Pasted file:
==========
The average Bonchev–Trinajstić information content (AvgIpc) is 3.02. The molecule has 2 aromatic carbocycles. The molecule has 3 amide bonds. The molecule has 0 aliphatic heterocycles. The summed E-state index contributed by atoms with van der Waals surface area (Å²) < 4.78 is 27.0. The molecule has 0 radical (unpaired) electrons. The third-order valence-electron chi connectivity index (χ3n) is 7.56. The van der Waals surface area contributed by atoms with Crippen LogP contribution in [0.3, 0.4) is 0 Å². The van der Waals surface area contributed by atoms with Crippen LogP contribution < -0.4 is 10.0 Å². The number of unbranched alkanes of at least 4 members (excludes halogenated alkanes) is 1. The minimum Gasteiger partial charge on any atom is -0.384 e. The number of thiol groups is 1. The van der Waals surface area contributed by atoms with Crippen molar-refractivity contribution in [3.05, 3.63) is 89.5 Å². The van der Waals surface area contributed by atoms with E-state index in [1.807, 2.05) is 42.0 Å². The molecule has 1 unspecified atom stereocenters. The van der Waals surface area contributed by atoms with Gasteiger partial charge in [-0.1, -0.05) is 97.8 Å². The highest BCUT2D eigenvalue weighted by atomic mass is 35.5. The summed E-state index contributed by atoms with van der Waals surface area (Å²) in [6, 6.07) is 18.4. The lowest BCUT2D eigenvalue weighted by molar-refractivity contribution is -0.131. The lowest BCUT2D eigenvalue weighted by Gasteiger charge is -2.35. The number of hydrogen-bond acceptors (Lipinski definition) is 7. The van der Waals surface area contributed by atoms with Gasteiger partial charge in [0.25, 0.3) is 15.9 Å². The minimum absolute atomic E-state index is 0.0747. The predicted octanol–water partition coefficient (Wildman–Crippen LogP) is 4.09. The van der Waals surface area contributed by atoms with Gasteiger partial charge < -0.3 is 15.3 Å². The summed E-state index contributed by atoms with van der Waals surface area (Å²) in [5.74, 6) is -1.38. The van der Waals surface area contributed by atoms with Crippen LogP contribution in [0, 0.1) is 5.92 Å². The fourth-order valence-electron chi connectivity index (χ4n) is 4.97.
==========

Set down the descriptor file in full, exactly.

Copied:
The average Bonchev–Trinajstić information content (AvgIpc) is 3.02. The molecule has 2 aromatic carbocycles. The molecule has 3 amide bonds. The molecule has 0 aliphatic heterocycles. The summed E-state index contributed by atoms with van der Waals surface area (Å²) < 4.78 is 27.0. The molecule has 0 radical (unpaired) electrons. The third-order valence-electron chi connectivity index (χ3n) is 7.56. The van der Waals surface area contributed by atoms with Crippen LogP contribution in [0.3, 0.4) is 0 Å². The van der Waals surface area contributed by atoms with Crippen LogP contribution < -0.4 is 10.0 Å². The number of unbranched alkanes of at least 4 members (excludes halogenated alkanes) is 1. The minimum Gasteiger partial charge on any atom is -0.384 e. The number of thiol groups is 1. The van der Waals surface area contributed by atoms with Crippen molar-refractivity contribution in [3.05, 3.63) is 89.5 Å². The van der Waals surface area contributed by atoms with E-state index in [1.807, 2.05) is 42.0 Å². The molecule has 1 unspecified atom stereocenters. The van der Waals surface area contributed by atoms with Gasteiger partial charge in [-0.1, -0.05) is 97.8 Å². The highest BCUT2D eigenvalue weighted by atomic mass is 35.5. The summed E-state index contributed by atoms with van der Waals surface area (Å²) in [6, 6.07) is 18.4. The lowest BCUT2D eigenvalue weighted by molar-refractivity contribution is -0.131. The lowest BCUT2D eigenvalue weighted by Gasteiger charge is -2.35. The number of hydrogen-bond acceptors (Lipinski definition) is 7. The van der Waals surface area contributed by atoms with Gasteiger partial charge in [0.25, 0.3) is 15.9 Å². The minimum absolute atomic E-state index is 0.0747. The predicted octanol–water partition coefficient (Wildman–Crippen LogP) is 4.09. The van der Waals surface area contributed by atoms with Gasteiger partial charge < -0.3 is 15.3 Å². The summed E-state index contributed by atoms with van der Waals surface area (Å²) in [5.74, 6) is -1.38. The van der Waals surface area contributed by atoms with Crippen LogP contribution in [0, 0.1) is 5.92 Å². The fourth-order valence-electron chi connectivity index (χ4n) is 4.97.